Jon LaClare [00:07:49]:


We've got to try something out. And since then, we'll get into the success you've had since then. It's been really a real starting point for you. I rewind a little bit to my business. We've been around doing video marketing for now 17 years, a long time. And our business in the early days, we focused on product launches for the first many years of this and specifically on TV here in the US. And TV infomercials are very common way, or certainly were in terms of starting a new product campaign. The world has changed over the past few years, but kind of right at the beginning of that change, we had a moment to like, let's test some Facebook ads.


Jon LaClare [00:08:27]:


Right. And to be honest, this is back, like the very early days of Facebook. They didn't work. It was really was. I don't think they'd figured out Facebook, meaning on their back end back in the day, many years ago, but we kept testing and there was that one moment, that fateful moment that we had an aha. Or tremendous results right away. And that for us was a complete change in the course of our business where we still do national TV launches. We got a couple coming up in January, in a couple of months.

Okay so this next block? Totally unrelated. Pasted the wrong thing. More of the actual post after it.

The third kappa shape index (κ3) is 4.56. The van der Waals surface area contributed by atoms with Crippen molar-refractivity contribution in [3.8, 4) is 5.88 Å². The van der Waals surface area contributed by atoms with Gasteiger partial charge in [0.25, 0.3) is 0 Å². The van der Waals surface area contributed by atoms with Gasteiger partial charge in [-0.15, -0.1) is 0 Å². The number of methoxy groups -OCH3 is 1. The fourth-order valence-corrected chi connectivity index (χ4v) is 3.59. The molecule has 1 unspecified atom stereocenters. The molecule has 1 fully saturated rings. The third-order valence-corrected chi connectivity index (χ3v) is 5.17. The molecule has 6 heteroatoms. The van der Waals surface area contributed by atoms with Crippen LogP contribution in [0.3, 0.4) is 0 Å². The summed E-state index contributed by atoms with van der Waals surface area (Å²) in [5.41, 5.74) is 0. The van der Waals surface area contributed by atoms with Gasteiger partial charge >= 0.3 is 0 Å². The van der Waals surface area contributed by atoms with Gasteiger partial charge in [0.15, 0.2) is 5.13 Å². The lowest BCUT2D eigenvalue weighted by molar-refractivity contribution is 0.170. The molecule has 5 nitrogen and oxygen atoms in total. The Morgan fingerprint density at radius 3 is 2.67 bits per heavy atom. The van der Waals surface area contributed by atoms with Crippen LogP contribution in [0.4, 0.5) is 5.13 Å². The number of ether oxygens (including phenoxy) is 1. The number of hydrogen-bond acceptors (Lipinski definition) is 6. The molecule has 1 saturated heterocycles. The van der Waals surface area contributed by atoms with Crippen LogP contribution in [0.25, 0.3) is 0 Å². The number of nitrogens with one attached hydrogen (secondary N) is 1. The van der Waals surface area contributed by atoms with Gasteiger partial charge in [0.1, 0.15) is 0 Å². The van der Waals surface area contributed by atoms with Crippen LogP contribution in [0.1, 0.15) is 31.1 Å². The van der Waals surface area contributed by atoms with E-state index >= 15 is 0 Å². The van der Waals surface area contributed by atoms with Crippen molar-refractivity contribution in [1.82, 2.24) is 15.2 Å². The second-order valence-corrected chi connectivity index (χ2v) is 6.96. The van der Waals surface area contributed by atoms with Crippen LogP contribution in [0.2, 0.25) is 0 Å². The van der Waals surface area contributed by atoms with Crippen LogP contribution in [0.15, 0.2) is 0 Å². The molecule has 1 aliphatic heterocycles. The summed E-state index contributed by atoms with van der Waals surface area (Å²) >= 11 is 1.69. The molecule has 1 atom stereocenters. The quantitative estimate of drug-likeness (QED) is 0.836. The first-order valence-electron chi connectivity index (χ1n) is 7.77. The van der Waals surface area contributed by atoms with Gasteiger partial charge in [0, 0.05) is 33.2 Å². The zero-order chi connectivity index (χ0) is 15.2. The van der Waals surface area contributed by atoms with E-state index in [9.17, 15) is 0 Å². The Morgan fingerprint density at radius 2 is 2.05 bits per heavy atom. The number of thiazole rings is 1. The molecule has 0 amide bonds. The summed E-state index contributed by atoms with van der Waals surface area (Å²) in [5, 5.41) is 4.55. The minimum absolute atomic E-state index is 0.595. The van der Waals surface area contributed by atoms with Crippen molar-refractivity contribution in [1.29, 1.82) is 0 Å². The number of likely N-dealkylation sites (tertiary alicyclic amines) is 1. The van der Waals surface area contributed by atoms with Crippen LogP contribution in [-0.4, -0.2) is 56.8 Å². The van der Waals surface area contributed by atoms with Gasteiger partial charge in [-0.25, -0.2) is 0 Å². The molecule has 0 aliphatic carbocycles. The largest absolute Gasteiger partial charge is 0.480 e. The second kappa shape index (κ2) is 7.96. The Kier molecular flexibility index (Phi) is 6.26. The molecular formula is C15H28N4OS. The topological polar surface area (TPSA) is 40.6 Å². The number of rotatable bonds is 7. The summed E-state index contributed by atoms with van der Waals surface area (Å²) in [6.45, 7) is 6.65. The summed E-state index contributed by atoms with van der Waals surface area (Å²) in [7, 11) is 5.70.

Jon LaClare [00:08:56]:


But most of our business has really moved to this digital side and it really came back to this one success early on. And then it's about taking advantage of it. Right. So you guys did that, too. It's finding that and you got to run with it. Right. These fateful encounters, these moments don't just happen to us and like, hey, we've won. It's about the start of the journey, but going maybe a course change.


Tomoko Nadolny [00:09:16]:


Yeah. Fueled us. Really. Like, you have believed we can do this.


Jon LaClare [00:09:23]:


Yeah, absolutely. And then talk about the success you had on Kickstarter. How did that launch go?


Kevin Nadolny [00:09:29]:


The launch was, it was like a 45 day campaign and for the first 20 to 30, 25 days or something was pretty like, I don't know if we're going to make it. We're like halfway to our goal. Maybe we set our goal too ambitious, product price too low. So we need so many backers. We needed hundreds of backers to reach our goal, which was pretty ambitious for our first time. We didn't have an email list to work off. We didn't really have a lot to set us up for success like some big companies do, or maybe how we would approach Kickstarter. Now we have a customer base.


Kevin Nadolny [00:10:06]: